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CRISPR/Cas9 mutants of tomato MICRORNA164 genes uncover their functional specialization in development
Year:
2021
Source of publication :
Plant physiology (source)
Authors :
Arazi, Tzahi
;
.
Cohen, Hagai
;
.
Galsurker, Ortal
;
.
Gupta, Suresh Kumar
;
.
Volume :
187
Co-Authors:

Suresh Kumar Gupta,
Abhay Pratap Vishwakarma, 
Hawi Deressa Kenea, 
Ortal Galsurker, 
Hagai Cohen, 
Asaph Aharoni, 
Tzahi Arazi

 

                                

Facilitators :
From page:
1636
To page:
1652
(
Total pages:
17
)
Abstract:

Plant microRNA164 (miR164) plays diverse regulatory functions by post-transcriptional repression of certain NAC-domain transcription factors. However, the involvement of miR164 in fleshy fruit development and ripening remains poorly understood. Here, de-novo prediction of tomato (Solanum lycopersicum) MIR164 genes identified four genes (SlMIR164a-d), of which SlMIR164d has an atypically long pre-miRNA. The roles of the fruit expressed SlMIR164a, b and d were studied by analysis of their CRISPR mutants. The slmir164bCR mutant plants exhibited shoot and flower abnormalities characteristic of ectopic boundary specification, whereas the shoot and flower development of slmir164aCR and slmir164dCR mutants were indistinguishable from wild type. Strikingly, knockout of SlMIR164a practically eliminated sly-miR164 from the developing and ripening fruit pericarp. The sly-miR164-deficient slmir164aCR fruits were smaller than wild type, due to reduced pericarp cell division and expansion, and displayed intense red color and matte, instead of glossy appearance, upon ripening. We found that the fruit skin phenotypes were associated with morphologically abnormal outer epidermis and thicker cuticle. Quantitation of sly-miR164 target transcripts in slmir164aCR ripening fruits demonstrated the upregulation of SlNAM3 and SlNAM2. Specific expression of their miR164-resistant versions in the pericarp resulted in the formation of extremely small fruits with abnormal epidermis, highlighting the importance of their negative regulation by sly-miR164a. Taken together, our results demonstrate that SlMIR164a and SlMIR164b play specialized roles in development: SlMIR164b is required for shoot and flower boundary specification, and SlMIR164a is required for fruit growth including the expansion of its outer epidermis, which determines the properties of the fruit skin.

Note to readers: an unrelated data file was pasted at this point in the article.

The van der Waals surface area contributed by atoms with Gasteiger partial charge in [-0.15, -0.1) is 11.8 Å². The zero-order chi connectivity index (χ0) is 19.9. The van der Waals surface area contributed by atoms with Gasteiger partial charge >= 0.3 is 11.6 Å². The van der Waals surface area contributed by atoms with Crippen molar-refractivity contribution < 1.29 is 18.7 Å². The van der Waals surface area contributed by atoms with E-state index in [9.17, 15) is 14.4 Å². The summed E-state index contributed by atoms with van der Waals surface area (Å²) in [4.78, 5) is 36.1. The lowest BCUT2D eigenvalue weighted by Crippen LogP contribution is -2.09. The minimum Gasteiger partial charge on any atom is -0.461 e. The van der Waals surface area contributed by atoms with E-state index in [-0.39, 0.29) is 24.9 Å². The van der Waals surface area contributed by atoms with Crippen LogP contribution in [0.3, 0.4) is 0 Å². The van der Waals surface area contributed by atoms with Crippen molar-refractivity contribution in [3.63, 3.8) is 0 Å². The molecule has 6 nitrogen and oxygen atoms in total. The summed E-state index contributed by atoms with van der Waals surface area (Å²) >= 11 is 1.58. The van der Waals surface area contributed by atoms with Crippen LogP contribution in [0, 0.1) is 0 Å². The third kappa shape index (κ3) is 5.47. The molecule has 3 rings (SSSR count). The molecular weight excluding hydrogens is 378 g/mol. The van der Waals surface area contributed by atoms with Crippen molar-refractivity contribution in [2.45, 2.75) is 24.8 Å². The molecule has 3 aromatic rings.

Note:
Related Files :
CRISPR/Cas9
miR164
Mutants
tomato genetics
Show More
Related Content
More details
DOI :
10.1093/plphys/kiab376
Article number:
0
Affiliations:
Database:
Google Scholar
Publication Type:
article
;
.
Language:
English
Editors' remarks:
ID:
55885
Last updated date:
16/03/2022 13:06
Creation date:
10/08/2021 13:09
Scientific Publication
CRISPR/Cas9 mutants of tomato MICRORNA164 genes uncover their functional specialization in development
187

Suresh Kumar Gupta,
Abhay Pratap Vishwakarma, 
Hawi Deressa Kenea, 
Ortal Galsurker, 
Hagai Cohen, 
Asaph Aharoni, 
Tzahi Arazi

 

                                

CRISPR/Cas9 mutants of tomato MICRORNA164 genes uncover their functional specialization in development

Plant microRNA164 (miR164) plays diverse regulatory functions by post-transcriptional repression of certain NAC-domain transcription factors. However, the involvement of miR164 in fleshy fruit development and ripening remains poorly understood. Here, de-novo prediction of tomato (Solanum lycopersicum) MIR164 genes identified four genes (SlMIR164a-d), of which SlMIR164d has an atypically long pre-miRNA. The roles of the fruit expressed SlMIR164a, b and d were studied by analysis of their CRISPR mutants. The slmir164bCR mutant plants exhibited shoot and flower abnormalities characteristic of ectopic boundary specification, whereas the shoot and flower development of slmir164aCR and slmir164dCR mutants were indistinguishable from wild type. Strikingly, knockout of SlMIR164a practically eliminated sly-miR164 from the developing and ripening fruit pericarp. The sly-miR164-deficient slmir164aCR fruits were smaller than wild type, due to reduced pericarp cell division and expansion, and displayed intense red color and matte, instead of glossy appearance, upon ripening. We found that the fruit skin phenotypes were associated with morphologically abnormal outer epidermis and thicker cuticle. Quantitation of sly-miR164 target transcripts in slmir164aCR ripening fruits demonstrated the upregulation of SlNAM3 and SlNAM2. Specific expression of their miR164-resistant versions in the pericarp resulted in the formation of extremely small fruits with abnormal epidermis, highlighting the importance of their negative regulation by sly-miR164a. Taken together, our results demonstrate that SlMIR164a and SlMIR164b play specialized roles in development: SlMIR164b is required for shoot and flower boundary specification, and SlMIR164a is required for fruit growth including the expansion of its outer epidermis, which determines the properties of the fruit skin.

Scientific Publication
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